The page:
Surrender to the Devil(Scoundrels of St. James,Book 3)(11) by Lorraine Heath
“I am. I fear I’ve had to terminate your membership at Dodger’s. You’ll need to seek your pleasures elsewhere.”
“Gentlemen, if I truly want something, you do not have it within your power to stop me from obtaining it.”
The pain that ricocheted through his face was almost as fierce as the pain bouncing through his skull when he hit the floor. He hadn’t seen Swindler move, and he certainly hadn’t seen his fist coming at him from the side—his Achilles’ heel. Swindler was suddenly kneeling beside him. With his mammoth hand latched on to Sterling’s shirt, he jerked him upright until he was almost sitting.
“If you hurt her, I’ll kill you.”
“I appreciate a man who doesn’t mince words.”
Swindler released his hold, and Sterling once again made painful contact with the floor. Swindler stood up and stormed from the room, the tread of his heavy footsteps reverberating through the floor.
Dodger knelt beside Sterling. “Greystone, you have to understand we come from the streets. When Frannie was a young girl, we weren’t able to stop someone from hurting her very badly. The four of us swore an oath that we’d die before we let anyone harm her again. It’s a vow we will keep.”
Sterling lay where he was long after Dodger left. He had been correct about one thing: they did love her.
Unfortunately, he found little consolation in being correct, but he was more determined than ever to have her.
After making the last needed notation in the ledger, Frannie blew softly on the ink to hasten its drying. The numbers were astonishing. Having been in Jack Dodger’s employ for ten years now—and his partner for five—she should be accustomed to how much money men frittered away on games of chance.
“The house always wins in the end, Frannie,” Jack had told her when she’d initially questioned his wisdom in opening a gambling establishment. “And the end is all that matters.”
With a sigh, she set aside her gold-nibbed pen—a gift from Jack, who enjoyed fine things and knew she’d never spend so senselessly on herself—and carefully closed the book so as not to smear the ink. Jack liked everything neat and tidy. But then, so did she. She was fairly certain it was because they’d grown up in squalor.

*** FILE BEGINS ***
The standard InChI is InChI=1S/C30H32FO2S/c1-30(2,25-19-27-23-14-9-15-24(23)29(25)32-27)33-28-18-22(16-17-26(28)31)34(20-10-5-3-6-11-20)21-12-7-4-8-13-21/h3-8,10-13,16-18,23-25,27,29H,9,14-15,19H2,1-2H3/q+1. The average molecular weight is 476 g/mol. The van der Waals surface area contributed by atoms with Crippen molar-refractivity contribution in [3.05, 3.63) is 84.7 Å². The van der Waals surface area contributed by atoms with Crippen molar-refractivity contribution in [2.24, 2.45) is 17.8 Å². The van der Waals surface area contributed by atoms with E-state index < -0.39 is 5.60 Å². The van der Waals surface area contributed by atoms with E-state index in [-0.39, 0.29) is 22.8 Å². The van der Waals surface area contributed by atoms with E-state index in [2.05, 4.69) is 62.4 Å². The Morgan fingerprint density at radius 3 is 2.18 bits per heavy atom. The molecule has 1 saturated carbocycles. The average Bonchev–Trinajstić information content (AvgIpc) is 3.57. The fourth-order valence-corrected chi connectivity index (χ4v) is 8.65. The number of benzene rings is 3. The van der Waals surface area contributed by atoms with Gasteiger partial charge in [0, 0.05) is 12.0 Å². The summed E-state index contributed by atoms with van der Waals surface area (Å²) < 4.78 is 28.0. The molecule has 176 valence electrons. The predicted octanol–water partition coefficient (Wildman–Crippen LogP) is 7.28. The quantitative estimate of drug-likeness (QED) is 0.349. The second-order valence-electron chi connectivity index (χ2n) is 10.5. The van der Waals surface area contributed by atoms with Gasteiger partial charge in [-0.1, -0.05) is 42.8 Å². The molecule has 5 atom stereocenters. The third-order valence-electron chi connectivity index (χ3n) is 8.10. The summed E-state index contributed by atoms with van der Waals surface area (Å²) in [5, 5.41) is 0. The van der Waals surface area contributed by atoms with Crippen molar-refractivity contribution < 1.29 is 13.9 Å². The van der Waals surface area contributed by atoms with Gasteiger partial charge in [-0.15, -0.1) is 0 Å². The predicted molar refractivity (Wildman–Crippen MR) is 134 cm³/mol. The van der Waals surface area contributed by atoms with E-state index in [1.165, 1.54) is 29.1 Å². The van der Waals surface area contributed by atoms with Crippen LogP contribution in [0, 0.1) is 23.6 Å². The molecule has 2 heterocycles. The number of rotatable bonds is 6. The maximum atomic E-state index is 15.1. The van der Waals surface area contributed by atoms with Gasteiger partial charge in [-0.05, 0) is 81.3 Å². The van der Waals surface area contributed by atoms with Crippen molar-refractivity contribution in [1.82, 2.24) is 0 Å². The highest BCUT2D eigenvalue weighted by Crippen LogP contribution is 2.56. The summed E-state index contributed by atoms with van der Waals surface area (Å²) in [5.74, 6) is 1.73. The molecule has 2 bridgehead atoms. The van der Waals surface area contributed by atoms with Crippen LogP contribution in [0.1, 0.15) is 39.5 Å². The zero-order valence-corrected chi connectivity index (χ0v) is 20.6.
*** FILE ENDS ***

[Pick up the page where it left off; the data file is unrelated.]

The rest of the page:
Her office was sparsely decorated. The desk, a couple of chairs, a couch where she sometimes took a quick rest, and shelves that housed the ledgers that provided a history of the establishment.
It was almost two in the morning. Although she was tired, the late hours worked well for her. Working on the accounts at night left her free to see after the children’s home she planned to open soon. The furniture was scheduled to arrive early the next week. Now all she needed was to hire employees. But that was a task for tomorrow. For tonight she had a few more matters to attend to before she could retire.
Opening the ledger with member accounts, she began making notations regarding whose memberships were coming due. When her lower back began to ache, she straightened, yawned, and stretched—
A large figure loomed in the doorway.
With a self-conscious laugh, she assumed a more decorous position.
“Don’t let me stop you from relaxing,” Jim said as he took a step into the room. His brown jacket wasn’t fancy, but it suited his unassuming demeanor. His dark brown hair was thick, his eyes green. From appearances, he seemed non-threatening and in many ways simple. In truth, she considered him far cleverer and more dangerous than any of them.
“I was simply taking a moment before I studied the customer accounts,” she said.
“You do keep odd hours.”
“No more odd than you. Are you working now?”
“Jack had asked me to check on some personal matters for him regarding this inheritance he’s come into. I was just reporting what I found. Thought while I was here that I’d stop by to see how you were doing.”
“I’m doing well, Jim.”
Nodding, he stuck his hands in his coat pockets, then took them out. “Has anyone been bothering you?”
That’s an odd question.
“Were you thinking of someone in particular?” she asked.
“No, simply curious.” He took a step forward, and then as though concerned that he might frighten her, he took a step back. “I just wanted you to know that I’m available if you need anything.”
“I may need some help rounding up orphans when the time comes.”
“That goes without saying. I’ve been keeping a list of boys going into prison, when they’ll be getting out. The younger ones, the ones who can be turned around, I’ll be picking up. I’ll bring them to you.”
She gave him a soft smile. “That means everything to me, Jim. The furniture should arrive next week. Will you be free to help?”
“Thank you. I’m feeling a tad guilty that on the streets are children who need a home, and I have the means to provide one, but am still arranging matters.”
“It’s a lot you’re taking on, Frannie.”
“But it’s something I want to do—terribly. I’ve thought about it for so long, planned it, and now it’s about to happen at last. I’ll send a missive ’round to your flat when I have the day and time.”
“Splendid.” He smiled brightly—which was something Jim rarely did. “I look forward to helping you.” He made a motion to tip his hat, must have realized he wasn’t wearing one, and gave an awkward sort of slight bow. “See you soon, then.”
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